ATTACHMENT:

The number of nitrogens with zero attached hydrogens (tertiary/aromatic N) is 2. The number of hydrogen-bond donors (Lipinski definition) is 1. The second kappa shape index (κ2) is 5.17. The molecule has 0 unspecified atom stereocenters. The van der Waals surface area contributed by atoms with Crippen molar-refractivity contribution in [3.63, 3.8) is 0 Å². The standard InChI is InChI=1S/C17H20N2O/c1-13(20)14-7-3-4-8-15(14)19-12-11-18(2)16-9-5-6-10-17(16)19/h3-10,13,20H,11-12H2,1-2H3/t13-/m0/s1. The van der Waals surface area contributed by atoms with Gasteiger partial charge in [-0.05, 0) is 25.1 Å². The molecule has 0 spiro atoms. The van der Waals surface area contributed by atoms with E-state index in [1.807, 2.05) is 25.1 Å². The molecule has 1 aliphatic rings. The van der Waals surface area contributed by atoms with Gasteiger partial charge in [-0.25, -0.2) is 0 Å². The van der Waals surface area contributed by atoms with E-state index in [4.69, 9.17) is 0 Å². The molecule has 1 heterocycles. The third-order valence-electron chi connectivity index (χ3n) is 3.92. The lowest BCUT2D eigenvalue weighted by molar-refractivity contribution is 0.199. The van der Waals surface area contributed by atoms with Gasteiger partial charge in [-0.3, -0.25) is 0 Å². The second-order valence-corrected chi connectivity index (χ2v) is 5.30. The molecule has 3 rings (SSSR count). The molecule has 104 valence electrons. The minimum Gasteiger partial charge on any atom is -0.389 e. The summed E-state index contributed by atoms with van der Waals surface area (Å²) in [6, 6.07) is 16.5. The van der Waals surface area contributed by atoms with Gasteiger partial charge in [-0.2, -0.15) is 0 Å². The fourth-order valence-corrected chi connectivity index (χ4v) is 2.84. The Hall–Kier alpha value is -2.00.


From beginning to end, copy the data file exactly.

The number of nitrogens with zero attached hydrogens (tertiary/aromatic N) is 2. The number of hydrogen-bond donors (Lipinski definition) is 1. The second kappa shape index (κ2) is 5.17. The molecule has 0 unspecified atom stereocenters. The van der Waals surface area contributed by atoms with Crippen molar-refractivity contribution in [3.63, 3.8) is 0 Å². The standard InChI is InChI=1S/C17H20N2O/c1-13(20)14-7-3-4-8-15(14)19-12-11-18(2)16-9-5-6-10-17(16)19/h3-10,13,20H,11-12H2,1-2H3/t13-/m0/s1. The van der Waals surface area contributed by atoms with Gasteiger partial charge in [-0.05, 0) is 25.1 Å². The molecule has 0 spiro atoms. The van der Waals surface area contributed by atoms with E-state index in [1.807, 2.05) is 25.1 Å². The molecule has 1 aliphatic rings. The van der Waals surface area contributed by atoms with Gasteiger partial charge in [-0.25, -0.2) is 0 Å². The van der Waals surface area contributed by atoms with E-state index in [4.69, 9.17) is 0 Å². The molecule has 1 heterocycles. The third-order valence-electron chi connectivity index (χ3n) is 3.92. The lowest BCUT2D eigenvalue weighted by molar-refractivity contribution is 0.199. The van der Waals surface area contributed by atoms with Gasteiger partial charge in [-0.3, -0.25) is 0 Å². The second-order valence-corrected chi connectivity index (χ2v) is 5.30. The molecule has 3 rings (SSSR count). The molecule has 104 valence electrons. The minimum Gasteiger partial charge on any atom is -0.389 e. The summed E-state index contributed by atoms with van der Waals surface area (Å²) in [6, 6.07) is 16.5. The van der Waals surface area contributed by atoms with Gasteiger partial charge in [-0.2, -0.15) is 0 Å². The fourth-order valence-corrected chi connectivity index (χ4v) is 2.84. The Hall–Kier alpha value is -2.00.